I was supposed to be something by now right? Instead here I was, someone’s secretary where the most important mission I had was to make sure I picked up her dry cleaning on time. I was supposed be to something. Instead here I was, worrying about making dinner for a man named Mr. No Job and Hanging with the Guys All Night. I was supposed to be something. Instead here I was, working for a “feminist” white lady who’d refused to give me a raise for the past two years. I, Marijane, was supposed to be something. I was supposed to be something.

So I sat there on the couch all night. I didn’t make dinner for Mr. No Job who complained about being hungry as fuck then finally walked out when I didn’t move. I didn’t prepare Ms. No Raise’s presentation for her board meeting tomorrow. I didn’t eat. I didn’t sleep. I didn’t do anything except think about what my something was.

The sky was starting to turn gray and I still hadn’t moved. My stomach begins to grumble in time with the bird’s wakeup call and still I sit there. I think about Jesus in the desert for some ungodly amount of days and wonder what he did that whole time besides starve. The preacher never said.

Mr. No Job comes home somewhere between drunk and hungover. He sits on the chair opposite of me, blurry eyed and confused. “You ain’t moved yet?”

I just blink at him. Jesus didn’t talk to nobody except the devil. I decided Mr. No Job would do. “Nah, Mr. No Job, I ain’t moved.”

“What’s that you calling me?” He seems less hungover now and more drunk.

“Mr. No Job.”

“Woman, why you calling me that? You lucky I ain’t Mr. Wifebeater.”

I laugh, then wonder if laughing is allowed in the Desert. Mr. No Job was a lot of things but violent wasn’t one of them. “No, you’ve never hit a woman or a man either come to think of it.”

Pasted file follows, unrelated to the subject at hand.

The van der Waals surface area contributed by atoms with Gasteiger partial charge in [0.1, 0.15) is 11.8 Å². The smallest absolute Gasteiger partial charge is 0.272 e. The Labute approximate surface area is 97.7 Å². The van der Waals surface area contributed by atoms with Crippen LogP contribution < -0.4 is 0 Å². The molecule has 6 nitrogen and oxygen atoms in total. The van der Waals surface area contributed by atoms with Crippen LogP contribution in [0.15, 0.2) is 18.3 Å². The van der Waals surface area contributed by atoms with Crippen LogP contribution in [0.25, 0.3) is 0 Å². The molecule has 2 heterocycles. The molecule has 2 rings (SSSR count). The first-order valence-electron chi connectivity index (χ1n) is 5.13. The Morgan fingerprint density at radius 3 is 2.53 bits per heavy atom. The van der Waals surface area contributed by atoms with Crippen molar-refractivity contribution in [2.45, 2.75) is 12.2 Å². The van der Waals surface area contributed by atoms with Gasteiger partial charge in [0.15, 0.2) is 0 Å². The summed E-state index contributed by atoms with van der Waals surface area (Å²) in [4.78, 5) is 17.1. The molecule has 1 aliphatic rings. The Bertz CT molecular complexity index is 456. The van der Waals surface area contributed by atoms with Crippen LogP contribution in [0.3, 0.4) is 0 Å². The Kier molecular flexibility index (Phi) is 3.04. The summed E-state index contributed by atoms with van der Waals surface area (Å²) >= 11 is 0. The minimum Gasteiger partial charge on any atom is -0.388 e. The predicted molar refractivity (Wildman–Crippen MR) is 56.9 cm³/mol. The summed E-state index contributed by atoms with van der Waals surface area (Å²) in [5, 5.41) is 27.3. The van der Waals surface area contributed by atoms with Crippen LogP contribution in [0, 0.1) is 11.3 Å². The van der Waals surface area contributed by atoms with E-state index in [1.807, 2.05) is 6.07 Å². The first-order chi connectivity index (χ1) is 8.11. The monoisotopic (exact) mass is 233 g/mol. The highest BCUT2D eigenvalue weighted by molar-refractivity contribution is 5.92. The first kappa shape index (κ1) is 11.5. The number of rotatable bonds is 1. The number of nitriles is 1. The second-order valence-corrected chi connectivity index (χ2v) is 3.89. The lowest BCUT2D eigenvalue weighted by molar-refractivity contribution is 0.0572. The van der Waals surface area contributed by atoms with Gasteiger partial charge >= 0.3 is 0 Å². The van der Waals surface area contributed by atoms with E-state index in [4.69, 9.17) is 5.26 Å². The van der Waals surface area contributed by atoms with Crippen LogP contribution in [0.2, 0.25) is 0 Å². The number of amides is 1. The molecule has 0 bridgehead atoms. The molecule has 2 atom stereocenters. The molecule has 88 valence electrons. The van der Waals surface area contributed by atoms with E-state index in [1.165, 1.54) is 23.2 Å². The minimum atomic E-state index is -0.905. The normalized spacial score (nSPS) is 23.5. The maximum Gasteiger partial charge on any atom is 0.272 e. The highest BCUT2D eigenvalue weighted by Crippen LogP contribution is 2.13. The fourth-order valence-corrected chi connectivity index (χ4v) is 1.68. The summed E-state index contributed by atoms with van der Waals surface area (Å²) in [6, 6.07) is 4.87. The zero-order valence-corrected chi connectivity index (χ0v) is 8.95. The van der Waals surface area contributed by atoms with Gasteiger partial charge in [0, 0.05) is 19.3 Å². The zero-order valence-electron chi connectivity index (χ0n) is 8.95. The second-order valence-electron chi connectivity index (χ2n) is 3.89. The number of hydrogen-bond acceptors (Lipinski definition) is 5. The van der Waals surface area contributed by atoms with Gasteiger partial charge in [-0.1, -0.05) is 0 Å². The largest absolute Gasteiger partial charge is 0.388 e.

Mr. No Job glares at me. “What you tryna say?”

“Nothing,” I tell him honestly, “Nothing at all.”

He mutters for a while, slipping more towards hangover. “You sat on this couch all night?”

“Yeah.”

He shakes his head at me. “Woman, you crazy.”

I don’t answer him this time. It takes too much energy to talk to the devil.

“Is there any food?”

“Sure.”

“You made something?”

“Nah, I’ve been sitting here all night remember? Go make it yourself.”

He mumbles and shakes his head some more. “What you good for then?” The words are almost under his breath, like he meant them but didn’t mean for me to hear him.

I answer anyway. “I don’t know.”

“Know what?”

“What I’m good for.”

He shakes his head. “You don’t know huh.”

“What are you good for?”

“Huh?”

“How do you make my life better?”

He laughs. “Girl, I give it to you good.”

I think about it. Hard thrusts that leave him sweaty and me waiting for something to happen, only it never does. “No,” I tell him, speaking the truth out loud for the first time, “No you don’t.”

He startles and shakes and stutters. “What you mean, woman?”

“I mean you don’t give it to me good.” Sometimes, you have to spell it out for people.

He stares, like I had said the most outrageous thing he’d ever heard. “What you know?”

“I’m there with you ain’t I? I should know then. It’s my body you coming inside of. But that’s all. Nothing happens for me. Nothing.” I’m feeling frustrated now, like having to explain two plus two over and over and they still not getting it.

He looks mad now, swearing under his breath, and I’m tired. “What else you do for me?” I ask.

“Man, this is stupid. I look good don’t I?”

I look at him now. The nice full lips, brown skin and dark eyes, they were all his. The faded haircut, diamond stud earring, Timberlands, blue jeans and nice t-shirt were all shit I bought him with my no-raise-in-two-years income. I think about all the money I wasted on this man. “Yeah, you look good because I made you look good.”

“Marijane you trippin.”

Suddenly I was Marijane. I wasn’t woman no more. “So what if I am.”